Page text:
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LYNN — It may be just a cane. And David Lee has many of them lying around his house.
But this cane is special. It was hand-made, and given to him earlier this year by his sister-in-law after her husband, whose cane it originally was, died.
Now, that cane is missing. And the Lees are beside themselves trying to get it back.
“I’ve never prayed so hard in my life,” said Lee’s wife, Irene.
Lee, 89, has arthritis in his back, and has already applied for a handicapped placard for his car. But he has to use a cane to help him get around.
“I have canes,” Lee said. “I have millions of them. Right here, in my kitchen, I have at least three of them.”
But none of them were given to him, “lovingly” said Irene Lee. This one was.
Sometime last week, Lee ran some errands. He got a sticker for his car at a service station on Boston Street, then went to buy groceries at Market Basket, and he went to McDonalds.
“I go there almost every day to get a cup of coffee,” said Lee, whose son, Mark, is the head coach of the St. Mary’s boys hockey team as well as a 32-year veteran of the Lynn Police Department.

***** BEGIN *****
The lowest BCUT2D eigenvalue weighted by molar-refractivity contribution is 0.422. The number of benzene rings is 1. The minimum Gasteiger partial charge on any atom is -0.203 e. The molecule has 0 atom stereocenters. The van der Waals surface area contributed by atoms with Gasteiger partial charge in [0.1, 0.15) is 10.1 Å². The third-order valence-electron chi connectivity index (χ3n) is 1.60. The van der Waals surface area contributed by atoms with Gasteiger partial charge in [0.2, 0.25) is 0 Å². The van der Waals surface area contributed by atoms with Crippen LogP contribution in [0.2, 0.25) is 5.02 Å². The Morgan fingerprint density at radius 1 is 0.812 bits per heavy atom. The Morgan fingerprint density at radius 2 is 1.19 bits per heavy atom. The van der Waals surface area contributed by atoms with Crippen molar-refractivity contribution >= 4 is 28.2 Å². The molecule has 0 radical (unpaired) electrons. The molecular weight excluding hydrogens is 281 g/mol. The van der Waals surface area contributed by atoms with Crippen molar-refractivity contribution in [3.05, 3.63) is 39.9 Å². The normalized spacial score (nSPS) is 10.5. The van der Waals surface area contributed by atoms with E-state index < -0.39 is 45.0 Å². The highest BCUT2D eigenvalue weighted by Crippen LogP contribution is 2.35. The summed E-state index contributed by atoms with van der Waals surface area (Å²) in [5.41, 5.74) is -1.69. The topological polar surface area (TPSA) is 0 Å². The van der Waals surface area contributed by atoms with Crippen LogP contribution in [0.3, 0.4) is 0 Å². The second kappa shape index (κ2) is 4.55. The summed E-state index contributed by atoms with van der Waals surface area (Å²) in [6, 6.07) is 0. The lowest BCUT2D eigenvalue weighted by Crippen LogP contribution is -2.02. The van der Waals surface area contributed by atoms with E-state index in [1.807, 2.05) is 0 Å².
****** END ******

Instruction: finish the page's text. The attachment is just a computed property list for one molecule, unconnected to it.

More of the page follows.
Somewhere in the middle of all this, he and the cane became separated.
This isn’t just any cane, either. It’s distinctive. It’s made of wood, for starters, and the top of it is shaped to fit in the palm of one’s hand.
Lee’s brother-in-law owned the cane, and his sister-in-law, Irene Lee’s sister, gave it to him after her husband died.
“I told her I didn’t want to take it,” Lee said. “But she insisted. Now I’m kicking myself.”
Making this even worse for Lee is the fact that his nephew wanted to have the cane as a remembrance of his father.
“If I’d known that, I never would have accepted it,” Lee said. “And I’ll tell you this. If I ever get it back, I’m going to give it back to them. I feel horrible about this.”
The minute he found out he didn’t have the cane with him, he retraced his steps to the three locations, but it did not turn up.
“Irene is going crazy here,” Lee said. “My sister-in-law gave it to me, and now I go and lose it. Or someone stole it. I left it somewhere.”
Lee knows this isn’t the type of cane you can buy at your local pharmacy.
“They had it specially made, and I would like to know where they had it made, so I can try to get another one.”
All they want is their cane back, and that if anyone has located it, and doesn’t know to whom it belongs, he or she contact the Lees. They don’t have a picture of it, but David Lee hopes the description of the cane’s unique handle is enough to prompt someone to make the connection that it might be his.